I. Rationale
    A. Academic – scientific curiosity
        1. lake typology
        2. evolution of lake ecosystems
        3. biogeography and evolution of organisms
    B. Anthropogenic changes to lakes
        1. baseline for restoration
        2. confirming time course and extent of changes
    C. Climate – understanding past climates so that you can predict future trends/responses

II. Problems
    A. Selective destruction
    B. Spatial averaging – mixing spatially separate communities

Sediment focusing

        1. sediment focusing
        2. apparent changes in productivity over time

Potential problems caused by spatial averaging of sediments -- changes in apparent productivity over time
        The bottom levels integrate the whole lake’s productivity into a smaller area – can result in an apparent change in
            productivity, even if constant over time
    C. Mixing and bioturbation

III. Tools
    A. Fossils – these indicators can be proxies not only for what lived in the lake or around the lake, but also for other
        conditions (habitats for organisms) when we can’t measure those conditions directly
        1. diatoms, chrysomonads
            a. the siliceous frustules are preserved
            b. dissolution if Si is undersaturated in the sediments
            c. different diatom species can have very different tolerances for conditions (acidity, salinity, eutrophication…)
        2. cysts, resting stages
            a. crysophytes, dinoflagellates
            b. zooplankton
        3. pollen, spores
            a. some from macrophytes
            b. lots of pollen falls on the lake from the surrounding area
            c. local versus regional effects
        4. crustaceans
            a. ostracods (benthic); have different requirements
            b. water column crustaceans – mostly cladoceran carapaces; copepods not as well preserved
        5. chironomids
            a. again, different species have different tolerances
            b. especially good for oxygen tolerances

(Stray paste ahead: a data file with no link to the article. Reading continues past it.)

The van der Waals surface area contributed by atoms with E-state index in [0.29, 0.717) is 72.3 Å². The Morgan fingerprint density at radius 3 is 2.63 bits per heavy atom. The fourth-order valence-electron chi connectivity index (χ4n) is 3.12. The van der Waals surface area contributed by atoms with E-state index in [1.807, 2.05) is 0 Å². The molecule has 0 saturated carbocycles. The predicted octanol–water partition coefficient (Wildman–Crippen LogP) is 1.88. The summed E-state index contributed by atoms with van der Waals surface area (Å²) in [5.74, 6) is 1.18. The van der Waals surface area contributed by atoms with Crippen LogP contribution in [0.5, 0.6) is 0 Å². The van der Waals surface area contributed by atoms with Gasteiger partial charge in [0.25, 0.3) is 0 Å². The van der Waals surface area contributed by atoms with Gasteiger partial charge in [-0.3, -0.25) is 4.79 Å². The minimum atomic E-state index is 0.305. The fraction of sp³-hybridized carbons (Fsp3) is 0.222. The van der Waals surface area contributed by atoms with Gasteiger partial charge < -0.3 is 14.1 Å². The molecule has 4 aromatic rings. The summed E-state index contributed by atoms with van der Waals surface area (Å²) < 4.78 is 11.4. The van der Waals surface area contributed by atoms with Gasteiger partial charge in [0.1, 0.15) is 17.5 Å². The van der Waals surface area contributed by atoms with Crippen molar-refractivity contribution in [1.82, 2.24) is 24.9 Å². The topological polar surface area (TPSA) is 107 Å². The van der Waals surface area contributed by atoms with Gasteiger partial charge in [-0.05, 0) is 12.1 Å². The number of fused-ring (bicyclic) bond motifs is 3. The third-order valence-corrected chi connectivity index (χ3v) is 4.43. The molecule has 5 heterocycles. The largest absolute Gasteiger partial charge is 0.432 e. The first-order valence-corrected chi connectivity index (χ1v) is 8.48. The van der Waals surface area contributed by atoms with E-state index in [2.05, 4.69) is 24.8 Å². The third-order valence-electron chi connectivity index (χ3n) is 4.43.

6. mollusca
            a. again, looking at preferences
            b. can look at isotopes in shells to find out temperature when formed
            c. must be a calcareous environment or the shells will dissolve
        7. fish
            a. bones or scales
            b. fairly rare
        8. sponges
            a. siliceous structures – spicules
            b. hard to interpret
        9. macrofossils
            a.  fruits, seeds, pieces of wood
            b. rare, but very distinctive and informative
            c. from catchment; not blown from long distances
        10. grass cuticles
            a. have siliceous structures that can be distinguished to family
            b. from catchment area
    B. Other indicators
        1. Pigments
            a. Distinctive to different algae
            b. Degradation products of chlorophylls
            c. Accessory pigments unique to specific algal groups
            d. Need to correct for degradation
        2. Organic matter – chemistry of C and N
            a. Bulk form, bulk amount, chemical characteristics…
            b. Originate in algae and/or land plants (are biochemical differences – structural compounds; C:N is higher in land plants)
            c. Alkanes and alkenes
                (1) Higher plants versus algae
                (2) Stable isotopes for CO2
        3. Minerals, elements – N, P, S
            a. Cations, nutrients, inorganic precipitates can be used to infer water chemistry
            b. E.g., Gypsum deposits – must have been lots of sulfate (SO42-)
        4. Grain size – large versus small; how turbulent the environment was
        5. Paleothermometers

            Stable isotopes (O, H)
            In diffusion the lighter isotope is enriched at the endpoint
            As temperature increases this difference between fractionation of light and heavy isotopes decreases
                (fractionation greater at low temperatures)
    C. Dating – needed to resolve depth with respect to time
        1. varves – annual laminations in the sediments
        2. 0-150 years
            a. 210Pb
            b. 137Cs
            c. Pb rise from the use of automobiles
            d. Ragweed pollen (Ambrosia) rise with human settlement; this pollen can mark human arrival in an area
        3. 150-75,000 years (often only used until 40,000 years ago)
            a. 14C – 5,568 years is the half life
            b. for every 14C atom there are 1012, 12C atoms
            c. bomb produced 14C can also be used from 0-40 years
                i. 1950 – 100% modern (defined)
                ii. 1975 – 140%
                iii. 1995 – 117% modern (the extra 17% is all due to bomb testings)
        4. >75,000 years
            a. other isotopes with longer half-lifes
                i. K/Ar – half life of 1.31 x 109 years
                ii. Uranium series – 238U half life of 4.51 x 109 years
                iii. Half lives in billions of years – not precise for tens of thousands of years
            b. Thermoluminescence
            c. Paleomagnetism
                i. Remnant magnetism (e.g., hematite, Fe2O3)
                ii. Pole reversal
                iii. The last reversal was 730,000 years ago
                iv. Iron in the sediments is aligned with the poles
            d. Tephrachronology -- Volcanic ash

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